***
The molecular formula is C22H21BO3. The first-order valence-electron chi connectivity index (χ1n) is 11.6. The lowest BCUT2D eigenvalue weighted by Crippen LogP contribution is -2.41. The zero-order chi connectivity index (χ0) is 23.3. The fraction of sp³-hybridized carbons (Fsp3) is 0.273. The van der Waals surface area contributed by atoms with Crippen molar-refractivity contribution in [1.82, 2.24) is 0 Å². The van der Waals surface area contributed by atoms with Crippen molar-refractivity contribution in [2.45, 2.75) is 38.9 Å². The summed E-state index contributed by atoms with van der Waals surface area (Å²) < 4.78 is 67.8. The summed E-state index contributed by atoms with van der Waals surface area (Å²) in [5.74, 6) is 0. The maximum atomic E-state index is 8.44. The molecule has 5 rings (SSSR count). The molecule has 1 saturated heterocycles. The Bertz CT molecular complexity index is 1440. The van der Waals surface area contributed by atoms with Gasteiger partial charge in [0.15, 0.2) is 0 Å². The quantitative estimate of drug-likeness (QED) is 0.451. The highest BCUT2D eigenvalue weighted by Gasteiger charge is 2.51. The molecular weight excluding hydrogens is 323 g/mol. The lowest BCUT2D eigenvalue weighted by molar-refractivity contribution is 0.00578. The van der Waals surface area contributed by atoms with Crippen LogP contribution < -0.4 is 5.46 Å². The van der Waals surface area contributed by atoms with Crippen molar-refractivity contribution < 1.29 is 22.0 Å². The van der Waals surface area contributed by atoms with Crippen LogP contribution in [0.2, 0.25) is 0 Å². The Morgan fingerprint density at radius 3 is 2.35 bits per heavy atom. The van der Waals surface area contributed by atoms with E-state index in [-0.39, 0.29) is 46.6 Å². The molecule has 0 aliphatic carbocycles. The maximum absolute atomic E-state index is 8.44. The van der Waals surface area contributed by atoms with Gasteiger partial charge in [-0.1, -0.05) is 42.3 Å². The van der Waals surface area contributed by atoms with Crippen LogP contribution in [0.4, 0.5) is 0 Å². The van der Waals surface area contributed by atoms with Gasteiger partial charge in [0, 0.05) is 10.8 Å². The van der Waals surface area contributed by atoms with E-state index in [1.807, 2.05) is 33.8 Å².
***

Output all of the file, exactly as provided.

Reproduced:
The molecular formula is C22H21BO3. The first-order valence-electron chi connectivity index (χ1n) is 11.6. The lowest BCUT2D eigenvalue weighted by Crippen LogP contribution is -2.41. The zero-order chi connectivity index (χ0) is 23.3. The fraction of sp³-hybridized carbons (Fsp3) is 0.273. The van der Waals surface area contributed by atoms with Crippen molar-refractivity contribution in [1.82, 2.24) is 0 Å². The van der Waals surface area contributed by atoms with Crippen molar-refractivity contribution in [2.45, 2.75) is 38.9 Å². The summed E-state index contributed by atoms with van der Waals surface area (Å²) < 4.78 is 67.8. The summed E-state index contributed by atoms with van der Waals surface area (Å²) in [5.74, 6) is 0. The maximum atomic E-state index is 8.44. The molecule has 5 rings (SSSR count). The molecule has 1 saturated heterocycles. The Bertz CT molecular complexity index is 1440. The van der Waals surface area contributed by atoms with Gasteiger partial charge in [0.15, 0.2) is 0 Å². The quantitative estimate of drug-likeness (QED) is 0.451. The highest BCUT2D eigenvalue weighted by Gasteiger charge is 2.51. The molecular weight excluding hydrogens is 323 g/mol. The lowest BCUT2D eigenvalue weighted by molar-refractivity contribution is 0.00578. The van der Waals surface area contributed by atoms with Crippen LogP contribution < -0.4 is 5.46 Å². The van der Waals surface area contributed by atoms with Crippen molar-refractivity contribution < 1.29 is 22.0 Å². The van der Waals surface area contributed by atoms with Crippen LogP contribution in [0.2, 0.25) is 0 Å². The Morgan fingerprint density at radius 3 is 2.35 bits per heavy atom. The van der Waals surface area contributed by atoms with E-state index in [-0.39, 0.29) is 46.6 Å². The molecule has 0 aliphatic carbocycles. The maximum absolute atomic E-state index is 8.44. The van der Waals surface area contributed by atoms with Gasteiger partial charge in [-0.1, -0.05) is 42.3 Å². The van der Waals surface area contributed by atoms with Crippen LogP contribution in [0.4, 0.5) is 0 Å². The van der Waals surface area contributed by atoms with Gasteiger partial charge in [0, 0.05) is 10.8 Å². The van der Waals surface area contributed by atoms with E-state index in [1.807, 2.05) is 33.8 Å².